In step 354, the device starts to loop through each pixel “i” in the image. Step 354 is followed by step 356.

In step 356, the device applies a skin color filter to pixel i. The skin color filter can be any skin color filter, including the two skin color filters described above. If the device determines that pixel i is a skin color pixel, then step 356 is followed by step 358. Otherwise step 356 is followed by step 360.

In step 358, the device sets the corresponding point M(i) in mask M to 1. Step 358 is followed by step 360.

In step 360, the device loops back to step 354 to classify another pixel in the image until all the pixels in the image have been classified. When all the pixels in the image have been classified, then step 358 is followed by step 362.

In step 362, the device projects mask M in the x and y directions and calculates histogram “Hx” and “Hy”, respectively. Histogram Hx represents the number of skin color pixels in each column while histogram Hy represents the number of skin color pixels in each row. Step 362 is followed by step 364.

In step 364, the device segments mask M into sub-blocks. The device first groups the columns with less than 5% skin color pixels into sub-areas in the x direction, and the rows with less than 5% skin color pixels into sub-areas in the y direction. The device then segments mask M into sub-blocks by the horizontal and vertical borders of the sub-areas. Step 364 is followed by step 366.

In step 366, the device starts to loop through each sub-block “bi”. Step 366 is followed by step 368.

In step 368, the device determines if the Hx value of each column in sub-block bi is less than 5% skin pixel, and if the total Hy value of each row in sub-block bi is less than 5% skin pixel. If so, then step 368 is followed by step 370. Otherwise step 368 is followed by step 374.

Alternatively, the device determines if the total Hx value of the columns in sub-block bi is less than 5% skin pixel, and the total Hy value of the rows in sub-block bi is less than 5% skin pixel. If so, then step 368 is followed by step 370. Otherwise step 368 is followed by step 374.

In step 370, the device determines if sub-block bi is too narrow or too wide. Sub-block bi is too narrow when its height to width ratio is greater than a threshold. Sub-block bi is too wide when its width to height ratio is greater than a threshold. In one embodiment, the threshold is set at 3. If sub-block bi is too narrow or too wide, then step 370 is followed by step 372. Otherwise step 370 is followed by step 374.

In step 372, the device rejects sub-block bi because it is not likely to contain any skin region. The device rejects sub-block bi by setting all the pixels in sub-block bi to 0 in mask M. Step 372 is followed by step 376.

In step 374, the device accepts sub-block bi as a skin region and enlarges sub-block bi by a predetermined amount in the x and y directions. In one embodiment, sub-block bi is enlarged by 0.2 times in the y and y directions. Step 374 is followed by step 376.

In step 376, the device loops back to step 366 to select another sub-block until all the sub-blocks in the image have been accepted or rejected.

The application and the result of the above described skin region detection process is illustrated in FIGS. 5 and 6. In FIG. 5, the dark areas on the bottom and the left of the image are the projection of skin color pixels in the x and y directions, respectively. FIG. 6 illustrates a sub-block (shown as white lines around the facial area on the image) that has been accepted as a skin region and subsequently enlarged.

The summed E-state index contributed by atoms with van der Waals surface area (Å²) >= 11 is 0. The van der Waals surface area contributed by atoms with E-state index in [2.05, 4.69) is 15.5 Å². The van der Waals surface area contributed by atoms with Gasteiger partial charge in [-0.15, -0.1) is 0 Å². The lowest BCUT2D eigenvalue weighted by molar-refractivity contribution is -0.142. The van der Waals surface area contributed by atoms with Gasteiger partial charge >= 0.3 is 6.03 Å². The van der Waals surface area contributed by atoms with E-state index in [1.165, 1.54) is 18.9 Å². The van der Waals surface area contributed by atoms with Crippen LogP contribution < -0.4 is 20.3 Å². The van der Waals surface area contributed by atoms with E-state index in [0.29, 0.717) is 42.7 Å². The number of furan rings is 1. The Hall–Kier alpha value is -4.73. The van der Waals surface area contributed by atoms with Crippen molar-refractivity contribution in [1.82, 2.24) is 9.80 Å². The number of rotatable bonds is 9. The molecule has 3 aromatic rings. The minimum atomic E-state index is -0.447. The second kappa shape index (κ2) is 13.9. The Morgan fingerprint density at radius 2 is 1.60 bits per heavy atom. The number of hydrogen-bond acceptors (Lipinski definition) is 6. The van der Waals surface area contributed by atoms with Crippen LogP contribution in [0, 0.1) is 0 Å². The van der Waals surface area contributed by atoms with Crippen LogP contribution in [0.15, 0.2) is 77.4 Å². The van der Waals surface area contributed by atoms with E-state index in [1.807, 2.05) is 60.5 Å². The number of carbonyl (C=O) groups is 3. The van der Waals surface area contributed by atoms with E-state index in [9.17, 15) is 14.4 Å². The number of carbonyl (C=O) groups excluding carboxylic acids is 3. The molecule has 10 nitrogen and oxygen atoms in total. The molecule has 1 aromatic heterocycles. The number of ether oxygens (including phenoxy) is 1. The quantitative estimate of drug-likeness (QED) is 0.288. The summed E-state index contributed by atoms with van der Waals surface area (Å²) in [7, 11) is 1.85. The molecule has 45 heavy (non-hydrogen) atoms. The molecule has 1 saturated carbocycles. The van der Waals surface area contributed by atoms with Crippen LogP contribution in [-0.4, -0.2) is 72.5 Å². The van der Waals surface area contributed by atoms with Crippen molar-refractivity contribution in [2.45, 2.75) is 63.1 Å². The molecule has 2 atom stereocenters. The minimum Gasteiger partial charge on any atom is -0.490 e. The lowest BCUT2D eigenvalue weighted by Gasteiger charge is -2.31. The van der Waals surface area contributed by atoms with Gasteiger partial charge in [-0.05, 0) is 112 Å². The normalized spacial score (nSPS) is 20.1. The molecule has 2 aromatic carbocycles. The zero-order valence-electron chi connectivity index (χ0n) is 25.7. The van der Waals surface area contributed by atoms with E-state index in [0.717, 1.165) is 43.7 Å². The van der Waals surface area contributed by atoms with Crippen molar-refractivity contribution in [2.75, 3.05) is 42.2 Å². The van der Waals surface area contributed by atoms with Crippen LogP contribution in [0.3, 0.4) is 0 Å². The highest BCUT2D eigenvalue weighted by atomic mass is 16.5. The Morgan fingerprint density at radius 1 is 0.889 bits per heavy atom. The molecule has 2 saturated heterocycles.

3-Rectanlge Filter

The human face consists of eyes, nose, mouth, and other features. Strong intensity inconsistency exists between and within these features. Due to the unique appearance of human faces, the distribution of the intensity inconsistency also presents a special property. Thus, a 3-rectangle filter 800 (FIG. 7) is applied to the pixels in the search window to measure the intensity inconsistency in the search window.

3-rectangle filter 800 consists of three equal rectangles that are cascaded vertically. FIG. 8 shows that 3-rectangle filter 800 fits the mouth region in a facial area very well. A middle rectangle R2 of filter 800 corresponds to the lips of the mouth while rectangles R1 and R3 correspond to the areas above and below the lips, respectively. Applying 3-rectangle filter 800 to the mouth region as shown in FIG. 8 results in a high value. In one embodiment, rectangles R1, R2, and R3 each consists of a 4 by 8 pixel rectangle.

In one embodiment, 3-rectangle filter 800 is applied as follow: E ( x ) = i R 1 I ( i ) + j R 2 I ( j ) - 2 k R 2 I ( k ) , ( 3.0 )
where “E(x)” is the result of applying 3-rectangle filter 800 to a pixel “x” of the search window located at the center of the filter, “I” is the image intensity of a pixel, “i” represents the pixels in rectangle R1, “j” represents the pixels in R3, and “k” represents the pixels in rectangle R2. When used with the integral image, E(x) can be computed rapidly with 3 additions, 4 subtractions, and 1 multiplication.

FIG. 9 is a flowchart of step 312 of FIG. 3A to apply 3-rectangle filter 800 in one embodiment of the invention.

In step 902, the device determines the values of 3-rectangle filter 800 applied to all the pixels in the search window.

In step 904, the device determines if the search window is a possible facial area candidate as follows: M ( x ) = { 1 th 2 > 1 N i N x E ( i ) > th 1 0 others , ( 4.0 )